By Abubakar Khan
Outside, on the bus, in the elevator—I walk by speechless people, staring at the floor. I think about my student debt. I think about how I don’t know where I’m going to live, once this campaign ends. I think about whether my friends and I will have to move someplace else. I think about how lonely Vancouver can be.
And I know that the other people in this elevator feel the same way.
I know seniors panicked that they’ll be evicted from the communities—the shops, the parks, the friends who are like family—that they’ve known for decades. I know parents who’ve been forced into houses they work every hour to afford. I know students who pay $900 every month, to live in an actual closet.
And what we all share, aside from the financial pressure of this city, is the cold feeling that we’re alone. That our neighbours are drowning and can’t listen, and that city hall just doesn’t care.
So we keep quiet. And we feel even more isolated.
My name is Abubakar Khan, and I’m running for Vancouver city council to help change that. To make Vancouverites feel less alone and better cared for, to connect them to a government that cares, and neighbours with the time to know their names.
And that means doing two things.
First, it means dealing with the affordability crisis in an innovative way. It means supporting traditional policies—like creating high-density zones and using municipal funds to build affordable housing—while also partnering with the tech industry to solve local problems. Which is why our campaign has endorsed Permit.io—a program to partially digitize Vancouver’s building permit process. Because when barriers to building add $600,000 to the price of a new home, cutting those simple costs could make all our lives easier—and make us all more open to each other.
Second, it means tying people together, directly. It means securing full provincial coverage for psychotherapy, so we can have support when we really need it. It means more citywide events—food festivals, block parties, art projects—and cheaper community centre fees. It means building our shared memories, by the minute.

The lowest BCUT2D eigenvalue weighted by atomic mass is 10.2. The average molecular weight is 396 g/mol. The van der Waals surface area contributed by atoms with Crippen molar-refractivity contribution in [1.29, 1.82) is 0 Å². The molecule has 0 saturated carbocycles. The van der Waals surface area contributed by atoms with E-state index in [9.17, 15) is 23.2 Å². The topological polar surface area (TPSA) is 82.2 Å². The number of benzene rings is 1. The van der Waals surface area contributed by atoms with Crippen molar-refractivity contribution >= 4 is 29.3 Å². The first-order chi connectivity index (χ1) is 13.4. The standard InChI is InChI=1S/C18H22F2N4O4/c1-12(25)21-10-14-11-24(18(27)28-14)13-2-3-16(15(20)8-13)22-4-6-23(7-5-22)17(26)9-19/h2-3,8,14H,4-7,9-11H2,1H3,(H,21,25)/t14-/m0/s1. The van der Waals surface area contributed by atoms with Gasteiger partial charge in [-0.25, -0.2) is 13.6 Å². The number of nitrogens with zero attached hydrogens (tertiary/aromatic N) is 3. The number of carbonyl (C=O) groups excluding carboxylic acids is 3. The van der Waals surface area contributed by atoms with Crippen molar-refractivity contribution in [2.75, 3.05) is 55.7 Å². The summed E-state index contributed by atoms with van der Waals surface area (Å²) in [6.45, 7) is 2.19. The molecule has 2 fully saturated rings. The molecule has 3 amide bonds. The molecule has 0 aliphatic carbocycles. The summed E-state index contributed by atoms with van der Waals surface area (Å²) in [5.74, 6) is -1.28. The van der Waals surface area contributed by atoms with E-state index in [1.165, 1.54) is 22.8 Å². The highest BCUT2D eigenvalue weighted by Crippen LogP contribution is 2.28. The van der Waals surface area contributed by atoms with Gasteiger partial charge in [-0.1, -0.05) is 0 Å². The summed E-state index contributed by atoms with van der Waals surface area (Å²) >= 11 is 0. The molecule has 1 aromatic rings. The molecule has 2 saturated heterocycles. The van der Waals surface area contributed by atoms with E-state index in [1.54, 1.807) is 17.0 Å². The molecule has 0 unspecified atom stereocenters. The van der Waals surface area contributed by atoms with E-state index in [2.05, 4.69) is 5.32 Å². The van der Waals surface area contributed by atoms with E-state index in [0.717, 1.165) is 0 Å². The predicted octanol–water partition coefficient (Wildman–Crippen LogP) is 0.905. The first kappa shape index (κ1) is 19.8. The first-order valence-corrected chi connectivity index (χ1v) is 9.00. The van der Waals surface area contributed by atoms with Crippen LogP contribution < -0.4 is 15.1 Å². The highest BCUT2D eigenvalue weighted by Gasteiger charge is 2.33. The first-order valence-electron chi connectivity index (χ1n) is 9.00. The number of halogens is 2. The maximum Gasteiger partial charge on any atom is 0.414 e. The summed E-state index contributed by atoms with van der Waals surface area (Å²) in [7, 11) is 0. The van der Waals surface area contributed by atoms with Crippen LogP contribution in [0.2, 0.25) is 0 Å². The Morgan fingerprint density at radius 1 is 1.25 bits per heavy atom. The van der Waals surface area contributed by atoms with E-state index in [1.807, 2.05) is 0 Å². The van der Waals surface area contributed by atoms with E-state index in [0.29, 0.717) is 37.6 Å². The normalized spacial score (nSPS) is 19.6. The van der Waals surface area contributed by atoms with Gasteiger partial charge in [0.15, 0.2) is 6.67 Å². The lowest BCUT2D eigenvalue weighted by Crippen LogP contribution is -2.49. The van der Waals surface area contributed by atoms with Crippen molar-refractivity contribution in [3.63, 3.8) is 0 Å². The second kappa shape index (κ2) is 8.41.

And for seniors specifically, it means encouraging intergenerational housing with young people—who themselves need cheaper spaces—and cutting public transit costs, to keep them connected to their communities. It means no longer letting the most compassionate of our population feel the most alone.
And it means collaborating with movements like Beyond the Conversation, to tie us even closer. Beyond has held marches and rallies to reduce the stigma around loneliness and mental health, and peer-support and outreach to give us the togetherness we need. They’ve endorsed our campaign, and we endorse them back. We’re incredibly proud of the work they’ve done.
Let me be completely honest: it’s hard to love what Vancouver’s becoming. Somewhere with storefronts but no life. With customers, but no people. With neighbourhoods, but no communities. A city with nothing at its centre, and no one that it’s built for.
But we can make it all turn out differently. We can bring everyone in Vancouver—seniors and young people, families, businesses, and professionals—together to make a closer-knit, more nurturing city.
So let’s get to the polls on October 20th—and ask for something different.
Go to khanforcouncil.ca for more information on how we’re #BetterTogether.